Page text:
Suitable colloids to be used according to the invention are, in particular, caseinates; these are obtained by digesting casein with alkaline compounds, for example with sodium or potassium carbonate or citrate. The starting material for the preparation of caseinates is either carefully washed, pre-dehydrated casein chips or dried casein. Digestion with alkali at a controlled pH of from 6 to 7 gives a colloidal solution of about 20% strength, which is dried in a spray dryer or on drying rollers. In contrast to casein, caseinates are water-soluble and therefore particularly suitable for the preparation of the dry powders according to the invention. Frequently, it may be expedient to prepare the caseinates from casein in the wet mix by adding bases.
Specifically, the procedure followed as a rule in preparing the vitamin E dry powders is that the caseinate, preferably sodium caseinate or potassium caseinate, is dissolved in the lactose-containing residual liquor, advantageously whilst maintaining the pH at from 6 to 8. The oily vitamin E acetate is then homogenized in the solution under pressure, using an emulsifier, for example a fatty acid monoglyceride, fatty acid diglyceride or glycerol polyethylene glycol ricinoleate, and the resulting dispersion is spray-dried in a spray tower.
in general, spray-drying is carried out with a drying gas entry temperature of from 100 to 200° C. and exit temperature of from 60 to 110° C., using conventional known equipment, for example a spray dryer provided with a pressure atomizer, centrifugal atomizer or two-material nozzle atomizer. When using a spray dryer having a centrifugal atomizer, atomizing is as a rule carried out at from 10,000 to 25,000 rpm.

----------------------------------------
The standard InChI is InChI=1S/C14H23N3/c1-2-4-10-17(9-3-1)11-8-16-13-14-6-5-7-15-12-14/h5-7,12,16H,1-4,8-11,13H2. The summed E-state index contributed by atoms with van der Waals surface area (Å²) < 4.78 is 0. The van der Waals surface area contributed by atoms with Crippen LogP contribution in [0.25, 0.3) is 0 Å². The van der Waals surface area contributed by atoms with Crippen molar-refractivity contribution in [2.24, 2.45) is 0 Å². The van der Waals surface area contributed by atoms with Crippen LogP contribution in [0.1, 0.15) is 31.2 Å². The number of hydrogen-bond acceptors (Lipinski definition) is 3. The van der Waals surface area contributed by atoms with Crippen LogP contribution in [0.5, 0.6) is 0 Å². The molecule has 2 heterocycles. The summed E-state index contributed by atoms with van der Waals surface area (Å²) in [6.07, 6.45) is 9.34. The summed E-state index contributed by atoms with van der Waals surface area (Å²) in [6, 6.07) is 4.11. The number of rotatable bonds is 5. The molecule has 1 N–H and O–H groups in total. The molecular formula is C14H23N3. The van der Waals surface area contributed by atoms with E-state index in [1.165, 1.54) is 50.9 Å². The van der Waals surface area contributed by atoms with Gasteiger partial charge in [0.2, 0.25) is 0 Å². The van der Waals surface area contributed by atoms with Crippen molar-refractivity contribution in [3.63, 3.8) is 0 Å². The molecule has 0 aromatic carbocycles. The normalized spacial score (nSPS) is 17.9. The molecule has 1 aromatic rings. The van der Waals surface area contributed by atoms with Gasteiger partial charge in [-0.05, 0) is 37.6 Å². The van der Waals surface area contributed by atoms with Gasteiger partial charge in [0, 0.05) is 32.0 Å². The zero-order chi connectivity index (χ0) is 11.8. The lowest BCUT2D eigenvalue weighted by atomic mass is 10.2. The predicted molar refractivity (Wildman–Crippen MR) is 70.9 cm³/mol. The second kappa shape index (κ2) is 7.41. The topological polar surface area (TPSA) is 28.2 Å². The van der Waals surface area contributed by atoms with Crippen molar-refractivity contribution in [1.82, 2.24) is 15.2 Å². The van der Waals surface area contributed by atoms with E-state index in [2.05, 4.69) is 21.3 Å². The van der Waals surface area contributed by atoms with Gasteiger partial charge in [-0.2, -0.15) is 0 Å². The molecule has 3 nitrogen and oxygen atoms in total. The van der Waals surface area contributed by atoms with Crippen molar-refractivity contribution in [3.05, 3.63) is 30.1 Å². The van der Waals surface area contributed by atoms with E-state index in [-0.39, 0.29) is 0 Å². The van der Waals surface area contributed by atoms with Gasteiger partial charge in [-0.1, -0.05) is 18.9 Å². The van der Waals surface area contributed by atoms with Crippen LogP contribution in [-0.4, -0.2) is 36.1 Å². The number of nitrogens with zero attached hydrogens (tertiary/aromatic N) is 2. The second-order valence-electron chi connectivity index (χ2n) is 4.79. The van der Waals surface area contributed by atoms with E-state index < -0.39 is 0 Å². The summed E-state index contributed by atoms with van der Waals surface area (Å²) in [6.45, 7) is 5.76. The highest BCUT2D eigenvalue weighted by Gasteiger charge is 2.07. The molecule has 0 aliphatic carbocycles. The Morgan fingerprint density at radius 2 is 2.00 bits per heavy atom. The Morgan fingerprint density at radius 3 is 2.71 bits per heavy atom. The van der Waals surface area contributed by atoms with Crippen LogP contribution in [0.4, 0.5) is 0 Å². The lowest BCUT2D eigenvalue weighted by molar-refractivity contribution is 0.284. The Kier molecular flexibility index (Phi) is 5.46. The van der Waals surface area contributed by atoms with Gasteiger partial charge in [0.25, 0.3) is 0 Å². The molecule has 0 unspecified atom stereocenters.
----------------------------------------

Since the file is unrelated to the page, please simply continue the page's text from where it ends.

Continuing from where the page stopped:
The choice of the amount of caseinate to use depends on the content of vitamin E in the dry powder to be prepared. Thus, if a dry powder having a high vitamin E acetate content, for example 50% by weight, is to be prepared, the caseinate content is from 3 to 30% by weight, based on the dry powder, whilst in the case of the preparation of a dry powder having a relatively low content of vitamin E acetate, for example 25% by weight, the content of caseinate is from 2 to 20% by weight, based on the dry powder. The remainder is in each case essentially lactose. In addition to vitamin E, caseinate and lactose, the dry powders according to the invention may contain other materials, for example other vitamins, other active ingredients desirable in foodstuffs and animal feeds, and, where appropriate, conventional technical auxiliaries, for example flow improvers, eg. synthetic silica (cf. "Synthetische Kieselsaure als Hilfsstoff in der Futtermittelindustrie" Kraftfutter 53 (1970), 436-450).